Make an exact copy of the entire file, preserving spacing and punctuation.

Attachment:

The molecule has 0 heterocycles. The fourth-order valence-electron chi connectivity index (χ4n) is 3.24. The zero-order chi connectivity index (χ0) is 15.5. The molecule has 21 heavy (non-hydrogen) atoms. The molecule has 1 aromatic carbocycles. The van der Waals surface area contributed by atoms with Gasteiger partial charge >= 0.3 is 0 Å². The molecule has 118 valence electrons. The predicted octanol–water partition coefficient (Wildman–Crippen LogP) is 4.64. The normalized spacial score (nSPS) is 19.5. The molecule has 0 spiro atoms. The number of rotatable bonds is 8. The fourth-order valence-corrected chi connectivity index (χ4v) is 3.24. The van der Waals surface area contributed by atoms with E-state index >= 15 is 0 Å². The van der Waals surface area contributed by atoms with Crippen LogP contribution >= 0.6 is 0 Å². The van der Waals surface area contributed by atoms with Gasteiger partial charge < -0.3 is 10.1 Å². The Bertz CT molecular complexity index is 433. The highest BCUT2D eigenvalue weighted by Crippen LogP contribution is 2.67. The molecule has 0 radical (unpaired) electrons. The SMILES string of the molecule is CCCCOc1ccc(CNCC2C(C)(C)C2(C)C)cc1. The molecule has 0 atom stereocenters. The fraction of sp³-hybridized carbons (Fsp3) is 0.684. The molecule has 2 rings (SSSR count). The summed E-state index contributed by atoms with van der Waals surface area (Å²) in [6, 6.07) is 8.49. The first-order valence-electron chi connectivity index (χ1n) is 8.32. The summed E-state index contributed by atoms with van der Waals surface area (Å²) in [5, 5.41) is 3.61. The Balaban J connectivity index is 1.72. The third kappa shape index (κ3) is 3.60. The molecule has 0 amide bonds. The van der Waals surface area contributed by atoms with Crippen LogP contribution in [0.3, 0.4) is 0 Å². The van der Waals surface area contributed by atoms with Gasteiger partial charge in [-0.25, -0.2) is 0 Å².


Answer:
The molecule has 0 heterocycles. The fourth-order valence-electron chi connectivity index (χ4n) is 3.24. The zero-order chi connectivity index (χ0) is 15.5. The molecule has 21 heavy (non-hydrogen) atoms. The molecule has 1 aromatic carbocycles. The van der Waals surface area contributed by atoms with Gasteiger partial charge >= 0.3 is 0 Å². The molecule has 118 valence electrons. The predicted octanol–water partition coefficient (Wildman–Crippen LogP) is 4.64. The normalized spacial score (nSPS) is 19.5. The molecule has 0 spiro atoms. The number of rotatable bonds is 8. The fourth-order valence-corrected chi connectivity index (χ4v) is 3.24. The van der Waals surface area contributed by atoms with E-state index >= 15 is 0 Å². The van der Waals surface area contributed by atoms with Crippen LogP contribution >= 0.6 is 0 Å². The van der Waals surface area contributed by atoms with Gasteiger partial charge < -0.3 is 10.1 Å². The Bertz CT molecular complexity index is 433. The highest BCUT2D eigenvalue weighted by Crippen LogP contribution is 2.67. The molecule has 0 radical (unpaired) electrons. The SMILES string of the molecule is CCCCOc1ccc(CNCC2C(C)(C)C2(C)C)cc1. The molecule has 0 atom stereocenters. The fraction of sp³-hybridized carbons (Fsp3) is 0.684. The molecule has 2 rings (SSSR count). The summed E-state index contributed by atoms with van der Waals surface area (Å²) in [6, 6.07) is 8.49. The first-order valence-electron chi connectivity index (χ1n) is 8.32. The summed E-state index contributed by atoms with van der Waals surface area (Å²) in [5, 5.41) is 3.61. The Balaban J connectivity index is 1.72. The third kappa shape index (κ3) is 3.60. The molecule has 0 amide bonds. The van der Waals surface area contributed by atoms with Crippen LogP contribution in [0.3, 0.4) is 0 Å². The van der Waals surface area contributed by atoms with Gasteiger partial charge in [-0.25, -0.2) is 0 Å².